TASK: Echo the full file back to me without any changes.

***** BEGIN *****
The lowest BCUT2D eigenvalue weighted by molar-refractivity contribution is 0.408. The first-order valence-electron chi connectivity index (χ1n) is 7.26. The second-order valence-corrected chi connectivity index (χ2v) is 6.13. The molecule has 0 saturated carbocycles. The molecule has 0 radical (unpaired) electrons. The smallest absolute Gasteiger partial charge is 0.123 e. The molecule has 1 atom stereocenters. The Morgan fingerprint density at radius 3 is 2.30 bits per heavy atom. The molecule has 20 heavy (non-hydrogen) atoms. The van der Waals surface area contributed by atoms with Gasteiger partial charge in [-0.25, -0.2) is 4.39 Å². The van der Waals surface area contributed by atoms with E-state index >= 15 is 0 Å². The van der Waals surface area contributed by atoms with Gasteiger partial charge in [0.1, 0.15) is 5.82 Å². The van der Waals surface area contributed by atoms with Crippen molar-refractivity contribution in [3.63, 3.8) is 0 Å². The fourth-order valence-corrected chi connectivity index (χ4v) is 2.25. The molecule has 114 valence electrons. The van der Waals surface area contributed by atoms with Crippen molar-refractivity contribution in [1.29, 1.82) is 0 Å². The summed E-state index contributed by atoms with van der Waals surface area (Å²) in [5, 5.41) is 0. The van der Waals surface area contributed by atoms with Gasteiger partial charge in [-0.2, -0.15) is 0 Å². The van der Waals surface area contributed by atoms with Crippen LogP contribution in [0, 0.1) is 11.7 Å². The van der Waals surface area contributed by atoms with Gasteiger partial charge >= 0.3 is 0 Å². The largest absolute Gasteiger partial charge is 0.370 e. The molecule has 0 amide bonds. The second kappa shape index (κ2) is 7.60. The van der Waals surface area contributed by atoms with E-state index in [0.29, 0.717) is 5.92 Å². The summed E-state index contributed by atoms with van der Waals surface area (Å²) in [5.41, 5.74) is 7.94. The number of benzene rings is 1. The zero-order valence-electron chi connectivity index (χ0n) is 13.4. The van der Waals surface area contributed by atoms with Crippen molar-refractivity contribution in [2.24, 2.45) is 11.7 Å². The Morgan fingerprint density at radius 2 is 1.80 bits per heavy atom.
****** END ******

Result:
The lowest BCUT2D eigenvalue weighted by molar-refractivity contribution is 0.408. The first-order valence-electron chi connectivity index (χ1n) is 7.26. The second-order valence-corrected chi connectivity index (χ2v) is 6.13. The molecule has 0 saturated carbocycles. The molecule has 0 radical (unpaired) electrons. The smallest absolute Gasteiger partial charge is 0.123 e. The molecule has 1 atom stereocenters. The Morgan fingerprint density at radius 3 is 2.30 bits per heavy atom. The molecule has 20 heavy (non-hydrogen) atoms. The van der Waals surface area contributed by atoms with Gasteiger partial charge in [-0.25, -0.2) is 4.39 Å². The van der Waals surface area contributed by atoms with E-state index >= 15 is 0 Å². The van der Waals surface area contributed by atoms with Gasteiger partial charge in [0.1, 0.15) is 5.82 Å². The van der Waals surface area contributed by atoms with Crippen molar-refractivity contribution in [3.63, 3.8) is 0 Å². The fourth-order valence-corrected chi connectivity index (χ4v) is 2.25. The molecule has 114 valence electrons. The van der Waals surface area contributed by atoms with Crippen molar-refractivity contribution in [1.29, 1.82) is 0 Å². The summed E-state index contributed by atoms with van der Waals surface area (Å²) in [5, 5.41) is 0. The van der Waals surface area contributed by atoms with Gasteiger partial charge in [-0.2, -0.15) is 0 Å². The van der Waals surface area contributed by atoms with Crippen LogP contribution in [0, 0.1) is 11.7 Å². The van der Waals surface area contributed by atoms with Gasteiger partial charge >= 0.3 is 0 Å². The largest absolute Gasteiger partial charge is 0.370 e. The molecule has 0 amide bonds. The second kappa shape index (κ2) is 7.60. The van der Waals surface area contributed by atoms with E-state index in [0.29, 0.717) is 5.92 Å². The summed E-state index contributed by atoms with van der Waals surface area (Å²) in [5.41, 5.74) is 7.94. The number of benzene rings is 1. The zero-order valence-electron chi connectivity index (χ0n) is 13.4. The van der Waals surface area contributed by atoms with Crippen molar-refractivity contribution in [2.24, 2.45) is 11.7 Å². The Morgan fingerprint density at radius 2 is 1.80 bits per heavy atom.